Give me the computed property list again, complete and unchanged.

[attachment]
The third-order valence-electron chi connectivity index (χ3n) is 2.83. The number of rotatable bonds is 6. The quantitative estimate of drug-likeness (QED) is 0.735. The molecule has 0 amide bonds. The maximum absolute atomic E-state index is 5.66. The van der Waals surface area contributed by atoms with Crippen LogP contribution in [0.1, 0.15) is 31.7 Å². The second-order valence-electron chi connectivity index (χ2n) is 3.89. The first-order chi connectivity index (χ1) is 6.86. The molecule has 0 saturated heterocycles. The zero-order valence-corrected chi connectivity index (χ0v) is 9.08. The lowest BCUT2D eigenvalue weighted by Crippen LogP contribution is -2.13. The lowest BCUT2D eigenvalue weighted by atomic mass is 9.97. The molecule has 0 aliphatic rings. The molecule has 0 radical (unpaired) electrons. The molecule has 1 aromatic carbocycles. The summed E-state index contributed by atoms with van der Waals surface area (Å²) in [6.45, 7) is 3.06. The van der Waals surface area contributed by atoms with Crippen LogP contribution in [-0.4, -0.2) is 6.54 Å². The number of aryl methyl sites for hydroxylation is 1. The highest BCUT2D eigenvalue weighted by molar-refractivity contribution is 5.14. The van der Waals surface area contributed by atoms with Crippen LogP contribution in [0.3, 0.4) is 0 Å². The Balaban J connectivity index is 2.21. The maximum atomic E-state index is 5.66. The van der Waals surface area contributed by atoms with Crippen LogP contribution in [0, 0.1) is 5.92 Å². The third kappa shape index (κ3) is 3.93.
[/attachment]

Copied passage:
The third-order valence-electron chi connectivity index (χ3n) is 2.83. The number of rotatable bonds is 6. The quantitative estimate of drug-likeness (QED) is 0.735. The molecule has 0 amide bonds. The maximum absolute atomic E-state index is 5.66. The van der Waals surface area contributed by atoms with Crippen LogP contribution in [0.1, 0.15) is 31.7 Å². The second-order valence-electron chi connectivity index (χ2n) is 3.89. The first-order chi connectivity index (χ1) is 6.86. The molecule has 0 saturated heterocycles. The zero-order valence-corrected chi connectivity index (χ0v) is 9.08. The lowest BCUT2D eigenvalue weighted by Crippen LogP contribution is -2.13. The lowest BCUT2D eigenvalue weighted by atomic mass is 9.97. The molecule has 0 aliphatic rings. The molecule has 0 radical (unpaired) electrons. The molecule has 1 aromatic carbocycles. The summed E-state index contributed by atoms with van der Waals surface area (Å²) in [6.45, 7) is 3.06. The van der Waals surface area contributed by atoms with Crippen LogP contribution in [-0.4, -0.2) is 6.54 Å². The number of aryl methyl sites for hydroxylation is 1. The highest BCUT2D eigenvalue weighted by molar-refractivity contribution is 5.14. The van der Waals surface area contributed by atoms with Crippen LogP contribution in [0.3, 0.4) is 0 Å². The Balaban J connectivity index is 2.21. The maximum atomic E-state index is 5.66. The van der Waals surface area contributed by atoms with Crippen LogP contribution in [0, 0.1) is 5.92 Å². The third kappa shape index (κ3) is 3.93.